Early on in the planning process, Mr. Frank Frimmer was chosen as the contractor to build the church. Mr. Frimmer was an architect by trade, he designed St. Patrick's in Charlotte, which would later become the Cathedral, as well as 30 other liturgical buildings. As an architect, some were concerned that he did not have the proper knowledge or background to be the general contract for this project. Mr. Frimmer's bid for the entire project, at $15,000, was so low that Father Regnat felt he could not pass up on the opportunity. Father Regnat came to second guess this decision later on.


Father Regnat worked tirelessly to fundraise, obtain loans, and finance the project. He even wrote an article titled A Romance of Faith as an indirect appeal that was published in Our Sunday Visitor. As of November 10, they had raised $2,763 for the building project and had been approved for a loan of $15,000 from the Diocese of Raleigh, with some hesitation from Bishop McGuinness. However, Father Regnat would spend the next several months trying to procure the loan. He finally was able to obtain a loan from American Trust Co. at $15,000 at 4%. With the loan secured, and now $6,000 in hand, there all in number was $21,000. Father and the financial council felt very secure with that number, since they had raised $6,000 more than the estimated cost of the project, as a safety net. Thus, with excitement in their hearts, the building began on April 16, 1940.  The cornerstone was laid one month later on June 16th by Bishop McGuinness.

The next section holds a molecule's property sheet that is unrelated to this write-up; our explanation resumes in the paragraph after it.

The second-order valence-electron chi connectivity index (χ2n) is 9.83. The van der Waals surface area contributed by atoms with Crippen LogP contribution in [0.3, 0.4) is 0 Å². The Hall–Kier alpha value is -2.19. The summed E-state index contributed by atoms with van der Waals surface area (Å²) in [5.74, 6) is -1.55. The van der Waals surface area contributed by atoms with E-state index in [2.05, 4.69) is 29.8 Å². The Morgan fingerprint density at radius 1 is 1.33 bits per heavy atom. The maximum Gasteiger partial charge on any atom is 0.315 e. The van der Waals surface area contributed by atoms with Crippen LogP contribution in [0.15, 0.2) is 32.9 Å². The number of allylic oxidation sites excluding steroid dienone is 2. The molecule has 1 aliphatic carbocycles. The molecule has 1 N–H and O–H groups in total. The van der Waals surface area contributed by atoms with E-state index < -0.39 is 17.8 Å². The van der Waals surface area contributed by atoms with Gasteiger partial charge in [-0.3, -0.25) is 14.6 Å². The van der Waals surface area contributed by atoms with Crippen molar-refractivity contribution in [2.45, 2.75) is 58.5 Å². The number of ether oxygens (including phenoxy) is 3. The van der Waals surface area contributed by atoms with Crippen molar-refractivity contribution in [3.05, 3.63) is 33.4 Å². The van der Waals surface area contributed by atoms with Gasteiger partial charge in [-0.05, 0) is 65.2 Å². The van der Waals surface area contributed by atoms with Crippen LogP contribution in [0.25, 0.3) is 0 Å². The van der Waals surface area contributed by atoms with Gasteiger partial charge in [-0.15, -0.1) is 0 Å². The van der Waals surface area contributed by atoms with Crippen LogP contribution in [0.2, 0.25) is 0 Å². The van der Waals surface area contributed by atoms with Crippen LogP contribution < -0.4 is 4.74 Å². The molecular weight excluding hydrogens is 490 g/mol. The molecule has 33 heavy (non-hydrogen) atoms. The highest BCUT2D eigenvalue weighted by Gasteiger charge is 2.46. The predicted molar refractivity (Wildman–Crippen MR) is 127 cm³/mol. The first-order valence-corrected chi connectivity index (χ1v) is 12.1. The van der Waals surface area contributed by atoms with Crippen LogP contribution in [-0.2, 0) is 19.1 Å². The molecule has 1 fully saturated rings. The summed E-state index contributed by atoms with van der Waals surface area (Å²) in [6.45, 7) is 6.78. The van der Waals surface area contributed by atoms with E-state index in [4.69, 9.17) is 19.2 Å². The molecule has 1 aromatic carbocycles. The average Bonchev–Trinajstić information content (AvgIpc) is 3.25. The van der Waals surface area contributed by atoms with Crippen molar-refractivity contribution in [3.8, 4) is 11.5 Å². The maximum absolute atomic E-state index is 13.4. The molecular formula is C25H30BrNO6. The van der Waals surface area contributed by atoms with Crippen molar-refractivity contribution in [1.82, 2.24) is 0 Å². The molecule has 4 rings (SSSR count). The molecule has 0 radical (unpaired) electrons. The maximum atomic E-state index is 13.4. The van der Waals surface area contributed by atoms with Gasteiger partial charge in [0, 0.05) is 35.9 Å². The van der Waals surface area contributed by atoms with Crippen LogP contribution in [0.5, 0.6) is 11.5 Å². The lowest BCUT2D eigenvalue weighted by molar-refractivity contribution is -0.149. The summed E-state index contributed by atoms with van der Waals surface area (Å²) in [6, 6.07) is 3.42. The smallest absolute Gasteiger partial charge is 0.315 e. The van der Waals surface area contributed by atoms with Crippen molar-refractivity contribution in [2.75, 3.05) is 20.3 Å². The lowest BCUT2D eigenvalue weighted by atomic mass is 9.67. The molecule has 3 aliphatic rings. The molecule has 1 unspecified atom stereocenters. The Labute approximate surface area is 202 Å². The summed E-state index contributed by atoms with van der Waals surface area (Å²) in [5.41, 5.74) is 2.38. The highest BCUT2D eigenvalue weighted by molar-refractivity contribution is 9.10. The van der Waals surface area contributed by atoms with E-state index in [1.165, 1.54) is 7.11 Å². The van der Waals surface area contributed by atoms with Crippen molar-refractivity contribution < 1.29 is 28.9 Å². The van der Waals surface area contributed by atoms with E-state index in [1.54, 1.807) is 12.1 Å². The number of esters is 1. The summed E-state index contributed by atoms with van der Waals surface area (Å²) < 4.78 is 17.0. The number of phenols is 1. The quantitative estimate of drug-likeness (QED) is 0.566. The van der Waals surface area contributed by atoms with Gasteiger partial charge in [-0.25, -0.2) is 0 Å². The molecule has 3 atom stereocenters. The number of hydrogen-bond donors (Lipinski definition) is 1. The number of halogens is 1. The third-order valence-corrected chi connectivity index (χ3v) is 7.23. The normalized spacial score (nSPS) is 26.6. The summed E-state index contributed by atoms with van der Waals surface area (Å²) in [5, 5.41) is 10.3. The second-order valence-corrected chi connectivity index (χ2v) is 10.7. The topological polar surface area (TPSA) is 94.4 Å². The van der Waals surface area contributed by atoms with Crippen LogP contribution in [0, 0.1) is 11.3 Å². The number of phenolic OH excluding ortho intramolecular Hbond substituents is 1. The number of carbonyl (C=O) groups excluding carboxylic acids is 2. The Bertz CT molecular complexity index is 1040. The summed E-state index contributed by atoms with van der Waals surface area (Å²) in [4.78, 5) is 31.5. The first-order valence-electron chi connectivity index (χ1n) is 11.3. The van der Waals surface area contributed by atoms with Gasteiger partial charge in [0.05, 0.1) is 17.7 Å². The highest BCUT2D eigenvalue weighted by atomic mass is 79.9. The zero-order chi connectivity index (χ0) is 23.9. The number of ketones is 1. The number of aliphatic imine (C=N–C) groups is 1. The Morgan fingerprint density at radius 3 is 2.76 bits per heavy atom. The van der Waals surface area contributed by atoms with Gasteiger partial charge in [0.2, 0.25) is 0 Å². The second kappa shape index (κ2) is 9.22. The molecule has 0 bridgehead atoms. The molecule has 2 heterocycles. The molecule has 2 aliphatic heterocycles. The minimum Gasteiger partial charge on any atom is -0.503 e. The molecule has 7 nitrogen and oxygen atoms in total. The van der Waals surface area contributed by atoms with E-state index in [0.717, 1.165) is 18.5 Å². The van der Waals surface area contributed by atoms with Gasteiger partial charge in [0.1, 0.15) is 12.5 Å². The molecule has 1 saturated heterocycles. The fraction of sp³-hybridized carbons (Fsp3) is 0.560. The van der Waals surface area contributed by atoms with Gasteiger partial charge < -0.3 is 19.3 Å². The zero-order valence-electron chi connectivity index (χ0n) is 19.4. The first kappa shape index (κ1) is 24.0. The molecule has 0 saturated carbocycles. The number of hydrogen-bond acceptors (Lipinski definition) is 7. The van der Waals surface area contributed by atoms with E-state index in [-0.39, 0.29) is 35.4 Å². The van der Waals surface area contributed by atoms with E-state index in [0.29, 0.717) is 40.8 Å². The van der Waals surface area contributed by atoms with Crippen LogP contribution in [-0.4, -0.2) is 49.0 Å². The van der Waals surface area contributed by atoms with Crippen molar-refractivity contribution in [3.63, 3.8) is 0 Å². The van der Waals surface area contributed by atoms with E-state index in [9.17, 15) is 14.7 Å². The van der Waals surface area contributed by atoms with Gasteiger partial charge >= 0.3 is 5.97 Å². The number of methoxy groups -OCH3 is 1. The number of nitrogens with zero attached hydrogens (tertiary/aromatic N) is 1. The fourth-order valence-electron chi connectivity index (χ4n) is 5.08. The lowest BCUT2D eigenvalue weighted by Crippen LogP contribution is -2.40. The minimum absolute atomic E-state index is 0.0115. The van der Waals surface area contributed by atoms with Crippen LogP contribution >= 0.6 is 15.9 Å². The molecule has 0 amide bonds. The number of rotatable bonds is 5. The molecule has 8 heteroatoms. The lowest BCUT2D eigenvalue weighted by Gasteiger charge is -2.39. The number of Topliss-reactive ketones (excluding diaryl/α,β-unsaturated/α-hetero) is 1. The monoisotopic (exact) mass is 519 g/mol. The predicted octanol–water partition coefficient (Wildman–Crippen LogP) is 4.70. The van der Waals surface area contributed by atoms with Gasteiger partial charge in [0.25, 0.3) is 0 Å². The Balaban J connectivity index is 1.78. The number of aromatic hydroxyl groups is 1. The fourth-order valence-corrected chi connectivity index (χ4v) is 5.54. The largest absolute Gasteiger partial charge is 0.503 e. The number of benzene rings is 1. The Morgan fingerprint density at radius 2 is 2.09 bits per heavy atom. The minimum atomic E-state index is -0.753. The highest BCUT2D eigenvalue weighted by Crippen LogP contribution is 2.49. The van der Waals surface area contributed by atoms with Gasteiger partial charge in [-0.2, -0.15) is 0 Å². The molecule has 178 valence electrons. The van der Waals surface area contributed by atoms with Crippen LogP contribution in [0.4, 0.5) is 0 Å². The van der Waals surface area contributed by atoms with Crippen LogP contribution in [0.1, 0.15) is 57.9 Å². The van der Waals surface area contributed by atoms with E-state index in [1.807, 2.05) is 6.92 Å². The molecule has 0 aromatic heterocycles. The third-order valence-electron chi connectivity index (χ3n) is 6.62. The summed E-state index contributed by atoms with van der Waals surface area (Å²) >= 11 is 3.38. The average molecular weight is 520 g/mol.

However, joys soon turned to worry, by July 1st the $21,000 that had been raised by Father Regnat was already down to $5,578. As Father stated in a letter to Bishop McGuinness dated July 1, 1940 "So the question arose, after this balance is gone: WHAT?". A fitting question to ask as the money "melted away like last winter's snow." On July 10, it was made known to the Bishop that the cost would be more than expected. The Bishop agreed to see them through to build both the church and the rectory but he responded "For God's sake keep the cost down!" Also it was agreed at the time to change the name of the church from Sacred Heart to St. Madeline Sophie Barat and plans were set into place to change the statue that would be located over the entrance of the Church. This was to remain a secret until the day of dedication.


Things were beginning to get drastic for Father Regnat and those of Sacred Heart. On September 25, he reported to Bishop McGuinness that Mr. Frimmer had not been in Salisbury for 6-7 weeks and their project had now reached a total of  of $27,500, a total of $6,500 over budget, even after selling back the stained glass windows that had been previously commissioned. In October, the secret of the new name was out and the Bishop was petitioned to allow the church to keeps its name sake, the Sacred Heart of Jesus. He said the name was to be retained and purchased the statue of St. Madeline Sophie himself. The church was none the less dedicated as planned on November 3rd, by Bishop McGuinness.